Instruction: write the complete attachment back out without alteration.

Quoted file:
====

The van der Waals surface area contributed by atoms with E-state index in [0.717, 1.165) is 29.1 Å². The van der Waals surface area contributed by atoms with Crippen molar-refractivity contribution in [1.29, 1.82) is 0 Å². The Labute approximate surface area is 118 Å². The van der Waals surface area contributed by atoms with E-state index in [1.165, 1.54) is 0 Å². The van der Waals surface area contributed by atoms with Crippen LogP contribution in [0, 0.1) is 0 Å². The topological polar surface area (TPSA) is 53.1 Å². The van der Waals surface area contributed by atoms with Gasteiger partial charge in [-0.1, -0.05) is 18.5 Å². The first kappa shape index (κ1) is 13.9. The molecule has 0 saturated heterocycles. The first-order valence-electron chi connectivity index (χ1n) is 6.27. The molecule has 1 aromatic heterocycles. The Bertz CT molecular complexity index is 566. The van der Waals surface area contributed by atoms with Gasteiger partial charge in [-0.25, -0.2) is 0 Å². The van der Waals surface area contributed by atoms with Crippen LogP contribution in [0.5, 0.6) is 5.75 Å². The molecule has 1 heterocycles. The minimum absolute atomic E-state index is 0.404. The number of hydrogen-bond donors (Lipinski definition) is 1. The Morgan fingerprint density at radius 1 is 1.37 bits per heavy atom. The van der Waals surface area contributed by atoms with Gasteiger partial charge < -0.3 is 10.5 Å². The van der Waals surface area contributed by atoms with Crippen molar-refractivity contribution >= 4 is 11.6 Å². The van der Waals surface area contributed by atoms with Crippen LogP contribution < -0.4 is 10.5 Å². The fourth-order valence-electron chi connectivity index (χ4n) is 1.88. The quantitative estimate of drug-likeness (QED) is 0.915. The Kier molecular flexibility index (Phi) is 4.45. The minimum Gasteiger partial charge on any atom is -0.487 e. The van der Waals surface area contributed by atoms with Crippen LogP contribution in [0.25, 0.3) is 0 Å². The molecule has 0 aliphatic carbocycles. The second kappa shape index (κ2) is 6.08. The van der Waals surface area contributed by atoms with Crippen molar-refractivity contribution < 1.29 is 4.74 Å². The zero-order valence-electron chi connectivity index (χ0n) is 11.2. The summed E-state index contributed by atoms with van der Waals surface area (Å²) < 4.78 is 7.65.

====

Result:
The van der Waals surface area contributed by atoms with E-state index in [0.717, 1.165) is 29.1 Å². The van der Waals surface area contributed by atoms with Crippen molar-refractivity contribution in [1.29, 1.82) is 0 Å². The Labute approximate surface area is 118 Å². The van der Waals surface area contributed by atoms with E-state index in [1.165, 1.54) is 0 Å². The van der Waals surface area contributed by atoms with Crippen LogP contribution in [0, 0.1) is 0 Å². The topological polar surface area (TPSA) is 53.1 Å². The van der Waals surface area contributed by atoms with Gasteiger partial charge in [-0.1, -0.05) is 18.5 Å². The first kappa shape index (κ1) is 13.9. The molecule has 0 saturated heterocycles. The first-order valence-electron chi connectivity index (χ1n) is 6.27. The molecule has 1 aromatic heterocycles. The Bertz CT molecular complexity index is 566. The van der Waals surface area contributed by atoms with Gasteiger partial charge in [-0.25, -0.2) is 0 Å². The van der Waals surface area contributed by atoms with Crippen LogP contribution in [0.5, 0.6) is 5.75 Å². The molecule has 1 heterocycles. The minimum absolute atomic E-state index is 0.404. The number of hydrogen-bond donors (Lipinski definition) is 1. The Morgan fingerprint density at radius 1 is 1.37 bits per heavy atom. The van der Waals surface area contributed by atoms with Gasteiger partial charge < -0.3 is 10.5 Å². The van der Waals surface area contributed by atoms with Crippen molar-refractivity contribution >= 4 is 11.6 Å². The van der Waals surface area contributed by atoms with Crippen LogP contribution < -0.4 is 10.5 Å². The fourth-order valence-electron chi connectivity index (χ4n) is 1.88. The quantitative estimate of drug-likeness (QED) is 0.915. The Kier molecular flexibility index (Phi) is 4.45. The minimum Gasteiger partial charge on any atom is -0.487 e. The van der Waals surface area contributed by atoms with Crippen LogP contribution in [0.25, 0.3) is 0 Å². The molecule has 0 aliphatic carbocycles. The second kappa shape index (κ2) is 6.08. The van der Waals surface area contributed by atoms with Crippen molar-refractivity contribution < 1.29 is 4.74 Å². The zero-order valence-electron chi connectivity index (χ0n) is 11.2. The summed E-state index contributed by atoms with van der Waals surface area (Å²) < 4.78 is 7.65.